How Rancho Humilde Is Bringing Corrido-Trap to the Mainstream

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Monty Lamont Lemon

From left: Venegas, Humilde and Becerra.

In 1993, when Jimmy Humilde was 14, he organized his first neighborhood party in Los Angeles — and nearly 400 people showed up as local DJ G-Minor performed. Humilde continued to host parties throughout high school, booking rising regional Mexican artists Gerardo Ortiz and Alfredo Olivas, but was eager to expand his presence in the music industry. In 2008, he launched his own independent label, Rancho Humilde, along with business partner José Becerra. (Roque Venegas later joined as CFO.)

Now Humilde, 41, is leading the regional urban music scene with chart-topping marquee signee Natanael Cano — who released his first trap album, Trap Tumbado, in alliance with Republic Records in June — and other urban corrido artists like Junior H and Ovi. Humilde, who in 2019 signed a global distribution deal with Cinq Music, cites his nontraditional marketing strategies as key to the label’s success. “We’ve advertised on Myspace, YouTube and Facebook, and never used radio or television to become who we are,” he says. “I want to deliver something real — and I can do that on the internet.”

Before launching his label, Humilde worked as a street vendor and cellphone salesman, but music, he says, “kept pulling me back.” Born and raised in L.A. to Mexican parents, Humilde told his father at age 7 that he wanted to be a famous singer, “but I wasn’t any good.” After a short-lived artist career, Humilde focused on helping local talent find their sound and, in 2011, signed Rancho Humilde’s first two acts: Komando Negro and Los Hijos de Barrón. He appreciated their fresh, guitar-led take on corridos.

 

After bolstering Rancho Humilde’s roster with regional Mexican urban acts Legado 7, Arsenal Efectivo and Fuerza Regida, the label signed Cano in 2019 — and within months secured his collaboration with Bad Bunny on “Soy El Diablo.” (It hit No. 16 on Billboard’s Hot Latin Songs chart.) To help push Cano into the mainstream, Humilde then partnered with Republic for Cano’s Trap Tumbado. “I knew Nata was a rapper,” says Humilde, “but I wanted him to focus on corridos first. He’s an innovator. People will take notice.”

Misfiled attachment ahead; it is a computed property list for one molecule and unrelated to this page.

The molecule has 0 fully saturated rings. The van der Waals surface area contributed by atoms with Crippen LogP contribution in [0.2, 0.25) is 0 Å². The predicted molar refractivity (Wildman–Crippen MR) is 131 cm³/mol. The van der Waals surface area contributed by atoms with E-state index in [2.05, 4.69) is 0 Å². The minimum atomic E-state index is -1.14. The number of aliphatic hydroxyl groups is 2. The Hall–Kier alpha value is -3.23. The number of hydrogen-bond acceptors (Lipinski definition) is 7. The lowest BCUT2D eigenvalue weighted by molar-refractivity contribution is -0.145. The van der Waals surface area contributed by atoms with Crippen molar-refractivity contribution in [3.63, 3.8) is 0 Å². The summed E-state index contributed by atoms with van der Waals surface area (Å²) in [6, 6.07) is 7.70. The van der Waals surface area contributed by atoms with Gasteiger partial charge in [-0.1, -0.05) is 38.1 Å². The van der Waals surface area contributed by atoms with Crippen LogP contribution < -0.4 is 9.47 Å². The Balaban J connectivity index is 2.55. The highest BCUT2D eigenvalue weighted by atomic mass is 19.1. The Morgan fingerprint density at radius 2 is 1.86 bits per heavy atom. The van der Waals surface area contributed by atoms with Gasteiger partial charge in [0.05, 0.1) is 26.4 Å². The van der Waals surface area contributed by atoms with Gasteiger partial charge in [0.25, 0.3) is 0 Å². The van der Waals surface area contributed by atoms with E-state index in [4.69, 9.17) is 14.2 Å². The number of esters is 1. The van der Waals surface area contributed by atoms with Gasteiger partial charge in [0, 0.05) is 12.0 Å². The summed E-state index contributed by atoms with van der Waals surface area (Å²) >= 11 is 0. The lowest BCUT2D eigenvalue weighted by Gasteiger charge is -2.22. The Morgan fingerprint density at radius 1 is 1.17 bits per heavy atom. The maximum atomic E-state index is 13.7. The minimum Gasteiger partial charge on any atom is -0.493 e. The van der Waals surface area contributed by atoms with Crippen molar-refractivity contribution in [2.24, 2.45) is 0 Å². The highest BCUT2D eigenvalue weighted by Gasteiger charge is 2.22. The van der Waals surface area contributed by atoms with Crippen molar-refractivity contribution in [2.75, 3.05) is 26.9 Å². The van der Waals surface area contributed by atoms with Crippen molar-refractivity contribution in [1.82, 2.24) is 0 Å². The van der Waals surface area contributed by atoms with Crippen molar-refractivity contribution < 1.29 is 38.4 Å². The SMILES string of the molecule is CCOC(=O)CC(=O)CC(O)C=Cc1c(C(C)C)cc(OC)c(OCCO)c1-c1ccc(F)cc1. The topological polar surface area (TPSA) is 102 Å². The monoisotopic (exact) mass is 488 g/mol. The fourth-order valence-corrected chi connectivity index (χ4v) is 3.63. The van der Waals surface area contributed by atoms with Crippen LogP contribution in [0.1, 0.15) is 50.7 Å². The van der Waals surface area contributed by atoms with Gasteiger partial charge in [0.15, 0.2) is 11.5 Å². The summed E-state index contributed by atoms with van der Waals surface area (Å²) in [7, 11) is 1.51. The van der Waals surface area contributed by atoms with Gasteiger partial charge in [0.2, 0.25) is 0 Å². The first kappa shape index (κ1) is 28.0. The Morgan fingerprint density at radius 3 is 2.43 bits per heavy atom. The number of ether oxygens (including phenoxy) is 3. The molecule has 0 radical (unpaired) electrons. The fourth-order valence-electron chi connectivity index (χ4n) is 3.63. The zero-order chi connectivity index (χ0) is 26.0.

Cano’s Trap Tumbado peaked at No. 11 on Billboard’s Latin Rhythm Albums chart (dated July 11), becoming Rancho Humilde’s debut entry on the list. Elsewhere, Junior H scored his first entry on Top Latin Albums with Atrapado En Un Sueño in April, the second regional Mexican album to debut in the tally’s top five this year. Rancho Humilde has also logged seven other titles on the Hot Latin Songs chart: Five are by Cano, while Junior H is behind the other two.

 

Cano was ranked the third top Latin artist, behind only Bad Bunny and Ozuna, according to Nielsen Music/MRC Data’s 2020 midyear report — but Humilde isn’t settling. He plans to push his 40 label acts forward with more corridos and trap fusions in the near future from Junior H (like Cano, he was making trap music before corridos, according to Humilde), Ovi and Fuerza Regida. “We’ll keep working hard and if we grow more, cool — but if we don’t, that’s fine too,” says Humilde. “I’ll let God decide.”

This article originally appeared in the July 25, 2020 issue of Billboard.

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